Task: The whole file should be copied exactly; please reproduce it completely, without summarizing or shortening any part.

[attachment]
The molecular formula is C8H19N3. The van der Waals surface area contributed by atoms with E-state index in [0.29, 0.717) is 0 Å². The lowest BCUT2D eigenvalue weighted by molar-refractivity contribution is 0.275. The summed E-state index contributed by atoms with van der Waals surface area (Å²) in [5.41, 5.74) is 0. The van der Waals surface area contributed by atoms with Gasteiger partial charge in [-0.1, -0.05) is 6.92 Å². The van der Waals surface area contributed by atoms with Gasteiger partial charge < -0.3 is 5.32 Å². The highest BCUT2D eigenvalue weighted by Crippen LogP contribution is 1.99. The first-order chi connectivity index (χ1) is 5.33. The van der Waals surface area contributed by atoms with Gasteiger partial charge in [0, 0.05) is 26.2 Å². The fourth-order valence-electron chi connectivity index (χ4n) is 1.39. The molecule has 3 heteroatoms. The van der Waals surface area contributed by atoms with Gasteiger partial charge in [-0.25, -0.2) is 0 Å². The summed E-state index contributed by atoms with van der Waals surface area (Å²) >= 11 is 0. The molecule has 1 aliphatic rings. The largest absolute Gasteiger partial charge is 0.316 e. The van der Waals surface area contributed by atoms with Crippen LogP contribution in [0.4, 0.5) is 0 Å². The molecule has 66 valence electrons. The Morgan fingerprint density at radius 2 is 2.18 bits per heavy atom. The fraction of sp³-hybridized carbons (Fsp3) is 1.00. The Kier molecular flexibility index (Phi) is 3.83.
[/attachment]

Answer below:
The molecular formula is C8H19N3. The van der Waals surface area contributed by atoms with E-state index in [0.29, 0.717) is 0 Å². The lowest BCUT2D eigenvalue weighted by molar-refractivity contribution is 0.275. The summed E-state index contributed by atoms with van der Waals surface area (Å²) in [5.41, 5.74) is 0. The van der Waals surface area contributed by atoms with Gasteiger partial charge in [-0.1, -0.05) is 6.92 Å². The van der Waals surface area contributed by atoms with Gasteiger partial charge < -0.3 is 5.32 Å². The highest BCUT2D eigenvalue weighted by Crippen LogP contribution is 1.99. The first-order chi connectivity index (χ1) is 5.33. The van der Waals surface area contributed by atoms with Gasteiger partial charge in [0, 0.05) is 26.2 Å². The fourth-order valence-electron chi connectivity index (χ4n) is 1.39. The molecule has 3 heteroatoms. The van der Waals surface area contributed by atoms with Gasteiger partial charge in [-0.25, -0.2) is 0 Å². The summed E-state index contributed by atoms with van der Waals surface area (Å²) >= 11 is 0. The molecule has 1 aliphatic rings. The largest absolute Gasteiger partial charge is 0.316 e. The van der Waals surface area contributed by atoms with Crippen LogP contribution in [0.4, 0.5) is 0 Å². The molecule has 66 valence electrons. The Morgan fingerprint density at radius 2 is 2.18 bits per heavy atom. The fraction of sp³-hybridized carbons (Fsp3) is 1.00. The Kier molecular flexibility index (Phi) is 3.83.